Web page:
The BFG stands for The Big Friendly Giant. It is a very long book and there is a movie too. It is about a little girl called Sophie who lives in an orphanage because she doesn’t have a mum or dad. The BFG gives you dreams and he comes and takes Sophie home with him to where the giants live. The book is about love and kindness. I like Roald Dahl books especially The Twits and The BFG.
Alice has a great sense of humour and loves her food. Adults will recognise Alice from Masterchef and kids will from her hosting role of Kitchen Whiz. Including fun food facts and some recipes this is a nice introduction to a range of foods – some that will not be so well known to kids such as quince and Jerusalem artichoke. I think kids would enjoy this more if the recipes were centre stage – they could try the recipes and then find out about the ingredients. It will be a good book for adults to share with their kids and explore some great food.
A lovely, simple book that captures the excitement of getting ready for Christmas and opening presents Christmas morning. It is typical of all Spot books with simple language and lift-the-flaps that invite children into the story. Recommended for very young children.
This book is for older kids and adults. The illustrations are amazing and add so much more meaning to the words of the story. One minute’s silence allows you to reflect on war and the ordinary young men who were sent to fight. This is a unique story as it also invites you to think about the Turkish soldiers as well (their faces are drawn just like the Australians – they were no different to us – they were fighting for their homeland). Next time I observe the minute of silence I will be thinking of this book and what it meant for these men who went to war.
Emu’s Halloween by Anne Mangan. Emu’s Halloween is a delightful picture book that is a fun way to introduce your child to an Australian Halloween. A surprising collection of spooky Aussie animals that show us that Halloween can be fun for everyone. Read this book to fall in love with Halloween.
In the early 20th century the Victorian liner, Queen Mary, sinks leaving a 1 year old girl with “hair the colour of lightning” floating in a cello case in the middle of the Channel. Her rescuer, the eccentric scholar Charles Maxim, names her Sophie, takes her home to London and brings her up to be as eccentric as he is. “Never ignore a possible” is Sophie’s motto. Not only does Sophie insist that her mother is still alive, she claims to know that she was a cello player in the ship’s orchestra. When Sophie is to be taken from Charles’s care and moved to an orphanage, the pair escape to Paris, to trace the cello maker whose address they have discovered inside Sophie’s cello case. So begins Sophie’s quest in search of her mother and the unexpected help she receives from the rooftoppers. Continue reading
Winner of the Waterstone’s Best Fiction Award 2015, kids over 9 years old, who aren’t daunted by a book of 322 pages, will get a thrill from this book and might even look for the rest in the series. Set in the Deepdean Boarding School for Girls in England in the 1930s the girls get up to some pretty serious sleuthing, narrowly escaping becoming victims themselves. This is the first real investigation for the Wells and Wong Detective Society (excluding the missing tie case of course!). Daisy and Hazel find it is hard to investigate a murder when they can’t even prove that a murder has taken place because the body has disappeared. This is a new series and can be found in the kid’s section of the library.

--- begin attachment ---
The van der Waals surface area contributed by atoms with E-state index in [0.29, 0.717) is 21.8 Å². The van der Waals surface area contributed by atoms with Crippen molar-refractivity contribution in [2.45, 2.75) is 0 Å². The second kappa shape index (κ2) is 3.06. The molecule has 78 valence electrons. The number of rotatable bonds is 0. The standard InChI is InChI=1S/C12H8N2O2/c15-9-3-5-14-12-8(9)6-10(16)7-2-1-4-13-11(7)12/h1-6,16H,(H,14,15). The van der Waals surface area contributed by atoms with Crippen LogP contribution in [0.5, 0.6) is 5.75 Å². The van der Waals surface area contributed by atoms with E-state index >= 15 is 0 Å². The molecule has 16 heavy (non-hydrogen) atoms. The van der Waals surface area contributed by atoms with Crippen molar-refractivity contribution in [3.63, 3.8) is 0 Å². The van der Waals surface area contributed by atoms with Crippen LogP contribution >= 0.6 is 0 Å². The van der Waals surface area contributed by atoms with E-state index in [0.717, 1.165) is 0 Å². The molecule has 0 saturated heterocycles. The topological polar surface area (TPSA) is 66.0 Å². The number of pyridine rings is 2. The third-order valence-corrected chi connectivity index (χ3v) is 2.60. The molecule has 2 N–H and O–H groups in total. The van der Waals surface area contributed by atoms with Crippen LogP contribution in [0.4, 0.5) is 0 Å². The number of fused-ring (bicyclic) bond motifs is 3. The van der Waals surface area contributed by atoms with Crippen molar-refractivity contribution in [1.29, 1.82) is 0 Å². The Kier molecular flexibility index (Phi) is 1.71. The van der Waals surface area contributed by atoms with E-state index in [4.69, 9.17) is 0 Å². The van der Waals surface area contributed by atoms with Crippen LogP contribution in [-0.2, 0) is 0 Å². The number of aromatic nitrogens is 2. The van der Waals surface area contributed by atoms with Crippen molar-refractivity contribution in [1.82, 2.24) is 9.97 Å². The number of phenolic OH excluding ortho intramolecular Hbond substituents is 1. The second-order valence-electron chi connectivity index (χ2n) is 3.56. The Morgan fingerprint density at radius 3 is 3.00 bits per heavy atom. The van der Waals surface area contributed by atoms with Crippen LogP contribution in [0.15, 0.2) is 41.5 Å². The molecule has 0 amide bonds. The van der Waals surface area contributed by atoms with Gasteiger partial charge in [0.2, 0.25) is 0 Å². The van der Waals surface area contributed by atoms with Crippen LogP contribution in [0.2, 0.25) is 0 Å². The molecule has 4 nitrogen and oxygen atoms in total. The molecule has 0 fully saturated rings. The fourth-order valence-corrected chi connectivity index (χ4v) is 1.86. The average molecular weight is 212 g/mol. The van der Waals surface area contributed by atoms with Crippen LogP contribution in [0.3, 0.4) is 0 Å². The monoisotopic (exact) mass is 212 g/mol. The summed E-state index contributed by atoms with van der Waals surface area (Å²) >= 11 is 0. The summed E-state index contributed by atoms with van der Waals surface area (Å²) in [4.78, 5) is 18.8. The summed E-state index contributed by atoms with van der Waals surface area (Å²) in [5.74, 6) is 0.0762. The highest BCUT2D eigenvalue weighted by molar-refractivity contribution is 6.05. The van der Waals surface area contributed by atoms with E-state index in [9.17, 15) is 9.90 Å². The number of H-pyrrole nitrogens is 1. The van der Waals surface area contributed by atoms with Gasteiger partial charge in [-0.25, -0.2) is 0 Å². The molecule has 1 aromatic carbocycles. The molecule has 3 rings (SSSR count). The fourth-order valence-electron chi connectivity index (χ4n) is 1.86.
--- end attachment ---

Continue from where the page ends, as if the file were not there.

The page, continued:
Nominated for a 2016 Children’s Book Council Award – The White Mouse : The Story of Nancy Wake by Peter Gouldthorpe. This looks like a picture book, but it is pretty dense with information so it’s definitely for older kids. The story of Nancy Wake, the Allies’ most decorated woman in WWII, is packed full of danger and excitement and it is well illustrated with big, realistic drawings. Every child should know about the amazing life of Nancy Wake!
Soon by Morris Gleitzman is well deserved the nomination for Children’s Book Council of Australia’s Book Week Award for Younger Readers. This whole series about children trying to survive the holocaust has torn my heart and I highly recommend that everyone gets their hands on these books and experience the innocence and horror of children in war.
When we left young Felix in the fourth book, After, World War Two was coming to an end and he had lost a lot. Continuing the story in Soon the war is over but danger still lingers. In Soon, the Soviet Red Army has pushed out Nazi German forces from occupied Poland, and Gleitzman gives us glimpses into this period of social unrest. Continue reading
Reminiscent of the many fantasy novels this trilogy is another enjoyable read. It starts with The Emerald Atlas on a snowy winter’s night, when three small children are chased from their home by the forces of a merciless darkness. Thus begins the first stage of a journey that will take Kate, Michael, and Emma from orphanage to orphanage and through time to dangerous and secret corners of the world…a journey of friends and foe and of magic and chaos. And—if an ancient prophecy is correct—what they do can change history. A fast paced adventure for readers 10 years and older. If you like The Chronicles of Narnia by C.S Lewis and His Dark Materials by Philip Pullman you will like this trilogy.